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I concur with Ambassador Anaglate: the ‘habit of asking for more’ is not limited to one generation. Our own history has shown us, as exemplified in that particular speech of Dr. Nkrumah’s, that it is in actuality the ‘asking’, the ‘demanding’, which spurs into action that very motion of destiny.
And our Senior Citizens are the heroes of that history, the ones whose labour and values, whose dreams and demands shaped that destiny; and for this alone, we owe them a debt of gratitude. So on behalf of all Ghanaians, I say, ‘thank you’ and ‘Ayekoo.’
I fully support the suggestion that more of an effort should be made, in all sectors of our society, to utilise the wisdom of their years and experiences. I also strongly echo the appeal to our institutions to prioritize a place for them in queues to receive goods and services.
It is a courtesy that is well-earned and well-deserved, a basic courtesy and respect that should be recognised and observed by all.
Distinguished Ladies and Gentlemen, I would be remiss to stand here on this occasion, the anniversary of our attainment of full independence, and not acknowledge the current state of affairs in our nation.
In this current phase of our development, we have been met with several obstacles and challenges, some of which we have resolved and others of which we are still working to find the ways and means to overcome.
It is not enough for me to say that I share many of the same disappointments and frustrations that have been expressed, though I do. It is not enough for me to say that I have every faith in Government’s ability to meet the goals we have set for the country once these difficulties are behind us, though I do.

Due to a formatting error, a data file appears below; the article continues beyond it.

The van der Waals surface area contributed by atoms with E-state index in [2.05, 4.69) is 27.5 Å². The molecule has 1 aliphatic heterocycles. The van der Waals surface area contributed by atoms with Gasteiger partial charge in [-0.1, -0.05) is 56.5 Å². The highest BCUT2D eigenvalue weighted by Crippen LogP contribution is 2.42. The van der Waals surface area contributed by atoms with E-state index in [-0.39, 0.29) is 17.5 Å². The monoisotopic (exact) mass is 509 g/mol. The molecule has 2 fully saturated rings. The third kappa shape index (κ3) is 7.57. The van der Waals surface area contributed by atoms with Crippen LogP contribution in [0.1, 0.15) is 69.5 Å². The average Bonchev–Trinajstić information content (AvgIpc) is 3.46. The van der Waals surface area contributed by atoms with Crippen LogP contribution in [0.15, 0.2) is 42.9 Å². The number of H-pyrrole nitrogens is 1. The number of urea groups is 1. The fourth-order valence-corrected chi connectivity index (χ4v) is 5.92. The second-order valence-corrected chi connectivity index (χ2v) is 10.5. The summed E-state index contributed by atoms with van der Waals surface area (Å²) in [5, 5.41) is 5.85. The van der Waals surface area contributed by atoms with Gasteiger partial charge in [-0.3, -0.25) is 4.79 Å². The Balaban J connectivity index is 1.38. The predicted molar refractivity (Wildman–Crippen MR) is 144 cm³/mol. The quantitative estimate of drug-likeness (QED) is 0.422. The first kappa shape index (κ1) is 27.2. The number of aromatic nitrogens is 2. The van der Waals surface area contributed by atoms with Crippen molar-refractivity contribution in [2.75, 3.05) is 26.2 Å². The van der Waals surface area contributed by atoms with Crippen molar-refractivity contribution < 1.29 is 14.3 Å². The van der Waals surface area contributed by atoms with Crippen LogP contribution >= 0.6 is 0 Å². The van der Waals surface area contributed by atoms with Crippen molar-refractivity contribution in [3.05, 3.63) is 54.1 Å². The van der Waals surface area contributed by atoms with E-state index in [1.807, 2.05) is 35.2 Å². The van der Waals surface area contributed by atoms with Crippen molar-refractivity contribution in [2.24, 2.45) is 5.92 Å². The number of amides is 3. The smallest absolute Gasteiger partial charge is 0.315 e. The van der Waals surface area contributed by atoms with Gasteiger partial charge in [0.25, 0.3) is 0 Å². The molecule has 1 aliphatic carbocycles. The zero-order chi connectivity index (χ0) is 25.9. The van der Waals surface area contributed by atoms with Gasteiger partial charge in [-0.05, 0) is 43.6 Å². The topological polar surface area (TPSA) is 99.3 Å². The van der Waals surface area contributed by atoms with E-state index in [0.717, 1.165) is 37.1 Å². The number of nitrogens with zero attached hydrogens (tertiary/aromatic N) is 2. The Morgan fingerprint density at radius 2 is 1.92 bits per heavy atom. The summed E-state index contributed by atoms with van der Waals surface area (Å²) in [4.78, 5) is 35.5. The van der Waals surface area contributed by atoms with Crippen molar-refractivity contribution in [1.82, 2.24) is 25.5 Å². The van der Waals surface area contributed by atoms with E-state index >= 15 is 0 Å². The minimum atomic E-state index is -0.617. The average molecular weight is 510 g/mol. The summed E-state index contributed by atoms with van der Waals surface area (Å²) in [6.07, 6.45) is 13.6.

What I will, however, say is that as a citizen of Ghana, I want the same safety and stability for my children’s future that you want for the future of your children.
I want all of our children to have the same opportunities available to them to rise to their highest potential. I want all of our children to feel entitled to the habit of asking for more, and confident in the knowledge that it can be attained.
I envisioned the same success and prosperity for this nation that you envision. This is our country, our home; and we, all Ghanaians, deserve to have the ability to live, work and raise our families here with dignity and pride.
As President, I am committed to working in the best interests of all citizens. The day I took my oath of office, I officially became the person who had been entrusted with the leadership of this country. On that day, I made a promise to work in partnership with you, the citizens of this country.
I have not forgotten that promise; nor have I forgotten that one of the greatest virtues of leadership is the ability to listen.
My comments today will be brief. The time for talking has passed. Our people are confident and have never been afraid to make their concerns known. I want to assure the good citizens of our great nation, the farmers, fishermen, traders, workers, students, security personnel and all ‘concerned citizens’ that I am listening and that I will continue to listen.
We all have a stake in the destiny of our nation and irrespective of our ethnic origin, gender or political affiliation; we can work together to make our nation ‘great and strong.’
I want to assure you that we will create change. Together we will build the sort of country that we will be proud to hand down to our children and their children, just as those before us, some of whom are the Senior Citizens we salute today, built a Ghana that they proudly handed down to us.
Together we can, and together we will.
It is the ‘asking’ which spurs into action the very motion of destiny. The time for that action is now.
I thank you for your kind attention.
May God bless you.
May God bless our beloved homeland, Ghana.
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